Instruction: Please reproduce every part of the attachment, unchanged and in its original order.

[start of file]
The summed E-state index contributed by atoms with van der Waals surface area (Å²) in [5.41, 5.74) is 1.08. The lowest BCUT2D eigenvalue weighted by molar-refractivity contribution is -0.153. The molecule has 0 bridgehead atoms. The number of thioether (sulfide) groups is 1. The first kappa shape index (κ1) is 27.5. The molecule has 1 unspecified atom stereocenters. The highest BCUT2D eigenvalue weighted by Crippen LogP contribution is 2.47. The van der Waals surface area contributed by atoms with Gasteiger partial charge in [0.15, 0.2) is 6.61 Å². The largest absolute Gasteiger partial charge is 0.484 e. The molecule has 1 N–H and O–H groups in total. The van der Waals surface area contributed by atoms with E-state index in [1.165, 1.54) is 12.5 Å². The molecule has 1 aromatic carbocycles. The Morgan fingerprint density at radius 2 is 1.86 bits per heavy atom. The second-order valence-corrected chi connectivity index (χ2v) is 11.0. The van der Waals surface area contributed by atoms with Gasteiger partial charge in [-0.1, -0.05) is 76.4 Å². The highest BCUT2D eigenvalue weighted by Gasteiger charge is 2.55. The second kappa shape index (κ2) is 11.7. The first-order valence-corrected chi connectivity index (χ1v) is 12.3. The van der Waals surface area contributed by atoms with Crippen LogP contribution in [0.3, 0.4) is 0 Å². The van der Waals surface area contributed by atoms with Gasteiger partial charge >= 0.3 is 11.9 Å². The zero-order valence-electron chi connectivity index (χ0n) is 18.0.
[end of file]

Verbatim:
The summed E-state index contributed by atoms with van der Waals surface area (Å²) in [5.41, 5.74) is 1.08. The lowest BCUT2D eigenvalue weighted by molar-refractivity contribution is -0.153. The molecule has 0 bridgehead atoms. The number of thioether (sulfide) groups is 1. The first kappa shape index (κ1) is 27.5. The molecule has 1 unspecified atom stereocenters. The highest BCUT2D eigenvalue weighted by Crippen LogP contribution is 2.47. The van der Waals surface area contributed by atoms with Gasteiger partial charge in [0.15, 0.2) is 6.61 Å². The largest absolute Gasteiger partial charge is 0.484 e. The molecule has 1 N–H and O–H groups in total. The van der Waals surface area contributed by atoms with E-state index in [1.165, 1.54) is 12.5 Å². The molecule has 1 aromatic carbocycles. The Morgan fingerprint density at radius 2 is 1.86 bits per heavy atom. The second-order valence-corrected chi connectivity index (χ2v) is 11.0. The van der Waals surface area contributed by atoms with Gasteiger partial charge in [-0.1, -0.05) is 76.4 Å². The highest BCUT2D eigenvalue weighted by Gasteiger charge is 2.55. The second kappa shape index (κ2) is 11.7. The first-order valence-corrected chi connectivity index (χ1v) is 12.3. The van der Waals surface area contributed by atoms with Crippen LogP contribution in [0.3, 0.4) is 0 Å². The van der Waals surface area contributed by atoms with Gasteiger partial charge >= 0.3 is 11.9 Å². The zero-order valence-electron chi connectivity index (χ0n) is 18.0.